MI: With such a new and original sound on The Great Escape Artist, how does Jane’s Addiction continuously stay ahead of regular mainstream music that is out today?
SP: Well basically what I feel like with Jane’s, like I said, we’re all into different things, you know I love Metallica, but I got a feeling they got the same record collections, all four of them. I don’t have the same records as Perry, and Perry nor Dave etc. So we’re all bringing different things to the table and we all hear things very differently. That conversation opens up a new sound. My music without the fellas sounds a certain way, it doesn’t sound like Jane’s, same with Perry’s and Dave’s. But when we get together it does, there’s a chemistry, there’s a chemical reaction that happens when we’re together that really sounds like Jane’s Addiction. But then again, what are we gonna do that’s new, what can we do that sounds like the old days. Then you start feeling like “well that worked then, but why do it now? So fuck we can do that, we can always go back to that, it’s there, now let’s move forward. If we need that, we can put that moment in, it’s there, we can get to it, its a no brainer.” Using our brains, what can we come up with and really step on the pedal as far as ideas. Yea, that’s why it takes 10 years for us to make a fuckin’ record. So there’s a lot to go down. It’s like “yea, we can go down to the studio tonight and make a song, but would it be remarkable, crazy new Jane’s Addiction.” Maybe, but possibly not because you only have 12 hours. To really make it great, I always thought the Beatles were amazing, because they did 25 versions of Penny Lane, that’s why its epic, maybe the other versions were great and stand the test of time, but they ended up with the version we know, and that’s why they got there. Sometimes we do that as a band, we’ll do a great version and the next day we’ll start from scratch and go different tempo, different arrangement but the same song, now what.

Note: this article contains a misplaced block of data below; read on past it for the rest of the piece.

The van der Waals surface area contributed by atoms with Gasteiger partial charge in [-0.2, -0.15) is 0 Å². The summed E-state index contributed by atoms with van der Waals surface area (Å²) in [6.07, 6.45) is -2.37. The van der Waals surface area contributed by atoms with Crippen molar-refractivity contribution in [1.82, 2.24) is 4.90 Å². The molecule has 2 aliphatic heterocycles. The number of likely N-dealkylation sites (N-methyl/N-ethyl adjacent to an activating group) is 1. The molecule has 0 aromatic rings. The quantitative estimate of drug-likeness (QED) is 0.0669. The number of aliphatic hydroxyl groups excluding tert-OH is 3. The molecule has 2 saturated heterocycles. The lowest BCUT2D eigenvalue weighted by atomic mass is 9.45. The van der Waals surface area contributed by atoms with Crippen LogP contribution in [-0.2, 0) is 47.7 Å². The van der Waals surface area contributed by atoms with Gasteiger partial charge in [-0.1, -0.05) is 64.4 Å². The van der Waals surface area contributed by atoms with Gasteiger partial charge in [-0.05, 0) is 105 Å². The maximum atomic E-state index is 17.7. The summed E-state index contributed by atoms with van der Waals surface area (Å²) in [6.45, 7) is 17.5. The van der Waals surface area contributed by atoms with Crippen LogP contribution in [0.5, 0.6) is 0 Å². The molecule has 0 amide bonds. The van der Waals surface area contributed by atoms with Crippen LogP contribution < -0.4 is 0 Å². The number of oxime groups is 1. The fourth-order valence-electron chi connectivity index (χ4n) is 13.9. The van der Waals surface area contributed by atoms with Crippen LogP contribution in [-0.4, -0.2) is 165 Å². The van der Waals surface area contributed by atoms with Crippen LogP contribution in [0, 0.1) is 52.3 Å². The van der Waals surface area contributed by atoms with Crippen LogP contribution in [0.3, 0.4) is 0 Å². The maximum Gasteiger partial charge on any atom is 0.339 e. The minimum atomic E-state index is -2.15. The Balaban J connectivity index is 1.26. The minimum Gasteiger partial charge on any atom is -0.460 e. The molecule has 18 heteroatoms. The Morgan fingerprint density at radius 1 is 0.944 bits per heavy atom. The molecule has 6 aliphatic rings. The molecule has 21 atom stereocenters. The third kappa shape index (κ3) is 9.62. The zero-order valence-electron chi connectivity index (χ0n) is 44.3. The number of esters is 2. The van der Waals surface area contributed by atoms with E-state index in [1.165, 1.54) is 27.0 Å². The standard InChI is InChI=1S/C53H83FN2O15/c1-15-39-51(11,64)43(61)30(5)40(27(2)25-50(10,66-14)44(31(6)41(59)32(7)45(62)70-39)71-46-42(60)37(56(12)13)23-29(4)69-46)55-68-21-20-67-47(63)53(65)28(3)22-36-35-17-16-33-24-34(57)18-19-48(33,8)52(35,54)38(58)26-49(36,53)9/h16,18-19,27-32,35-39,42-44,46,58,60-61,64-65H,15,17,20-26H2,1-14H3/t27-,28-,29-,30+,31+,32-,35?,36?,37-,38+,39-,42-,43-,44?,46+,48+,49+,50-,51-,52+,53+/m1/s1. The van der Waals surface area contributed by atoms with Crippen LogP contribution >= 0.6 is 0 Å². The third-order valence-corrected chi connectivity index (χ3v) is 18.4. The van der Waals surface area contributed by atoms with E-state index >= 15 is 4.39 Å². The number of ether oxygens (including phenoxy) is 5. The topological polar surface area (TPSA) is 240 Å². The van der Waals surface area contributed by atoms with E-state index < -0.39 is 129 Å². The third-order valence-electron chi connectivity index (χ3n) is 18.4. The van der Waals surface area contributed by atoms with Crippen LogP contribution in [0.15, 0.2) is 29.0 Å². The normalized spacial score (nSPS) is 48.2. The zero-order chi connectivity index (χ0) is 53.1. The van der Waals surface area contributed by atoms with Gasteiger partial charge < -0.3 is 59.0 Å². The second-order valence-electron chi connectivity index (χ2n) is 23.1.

Purchase The Great Escape Artist on Amazon.com
Download The Great Escape Artist on Amazon.com